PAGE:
Hi David, Platt, Rasheed, Joel, Andrea and a half dozen others now.....
Please take this feedback with a grain of salt, your initial post expressed a
lot of sincerity and intelligence. I hope I can add rather than subtract to
If I could be so bold, the problems you observe aren't with americana or
consumerism. They aren't deviously controlled by advertisers or nefarious
"factory managers." The thing you are revolting against is to be subservient
to social values. You see beyond the social values of beauty, wealth,
position, power, fitting-in, being cool and sexy, etc.
In your writing you frequently allude to influential manipulators that
somehow ruined the pure, happy, level-headed pre-industrialists with
capitalist, consumerist values. I suggest you are missing that people really
are that shallow. Oh sure, advertisers, teachers, parents, the media and
politicians play to our weakenesses, but they aren't creating it out of thin
air. The truth is that people do want and need to be
sexy/beautiful/powerful/wealthy/respected. Americana didn't create those
values, it EMPOWERED them. The shallow, social-focused values are a
reflection of what many of the people around us pursue. But not all. Many --
perhaps even most -- of those that pursue social value don't JUST pursue
By the way, I agree that the free enterprise system is currently ill-equipped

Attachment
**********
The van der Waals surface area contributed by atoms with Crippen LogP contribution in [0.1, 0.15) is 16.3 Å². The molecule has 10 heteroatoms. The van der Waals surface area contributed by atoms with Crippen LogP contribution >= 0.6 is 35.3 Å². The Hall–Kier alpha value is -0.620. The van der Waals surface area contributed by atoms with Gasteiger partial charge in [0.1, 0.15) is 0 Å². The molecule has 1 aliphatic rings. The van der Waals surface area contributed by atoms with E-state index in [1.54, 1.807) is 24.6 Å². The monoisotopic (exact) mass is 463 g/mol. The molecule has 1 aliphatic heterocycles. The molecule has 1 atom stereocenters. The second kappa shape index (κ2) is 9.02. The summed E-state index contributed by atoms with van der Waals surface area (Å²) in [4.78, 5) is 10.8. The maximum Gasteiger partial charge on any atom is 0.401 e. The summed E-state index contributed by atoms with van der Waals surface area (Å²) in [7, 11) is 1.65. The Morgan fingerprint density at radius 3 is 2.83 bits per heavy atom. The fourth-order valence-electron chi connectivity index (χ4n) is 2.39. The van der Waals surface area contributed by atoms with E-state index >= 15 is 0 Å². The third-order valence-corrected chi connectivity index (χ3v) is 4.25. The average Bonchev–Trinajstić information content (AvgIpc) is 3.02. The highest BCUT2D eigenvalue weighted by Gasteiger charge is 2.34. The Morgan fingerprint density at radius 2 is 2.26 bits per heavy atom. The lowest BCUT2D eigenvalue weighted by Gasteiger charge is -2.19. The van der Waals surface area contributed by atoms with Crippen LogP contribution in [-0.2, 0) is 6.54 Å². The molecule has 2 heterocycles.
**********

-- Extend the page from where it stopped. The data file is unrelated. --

to manage non-repleneshable resources.
Free enterprise does not have to be a zero-sum game. We do not have to (as
Rasheed says) 'step on whoever you need to step on to get there." Granted
some people play it that way, but they miss that the value of free enterprise
is in the synergy. More can be created out of specialization, competition of
ideas, expertise, trade, cooperation etc than is put in. Those that play
capitalism in a harmful way (ie in a strictly win/lose fashion) only detract
from total value. But I repeat, it can be played to mutual benefit, and it
is when it is that the world becomes better.
The reference to Adam Smith's invisible "finger" as the source of our evils
is interesting. On the one hand, you refer to free enterprise as doing
nothing for those engaged in it, but then you blame it for "reducing the
chance of anyone outside that 6% to have any piece of that wealth." I
repeat, wealth is a positive sum process (as are societal and intellectual
values in general). The invisible hand is people voluntarily agreeing to
work with/for/beside each other to accomplish more apart than separately. A
lone individual can pick fruit, a team can catch rabbits, and several
hundred million together can build a 747. Capitalism did not create the
other 94%, it inherited it. And so far, only free enterprise (and the
intellectual values that blossom off this level) has offered any hope.
Please don't blame the medicine for the disease.
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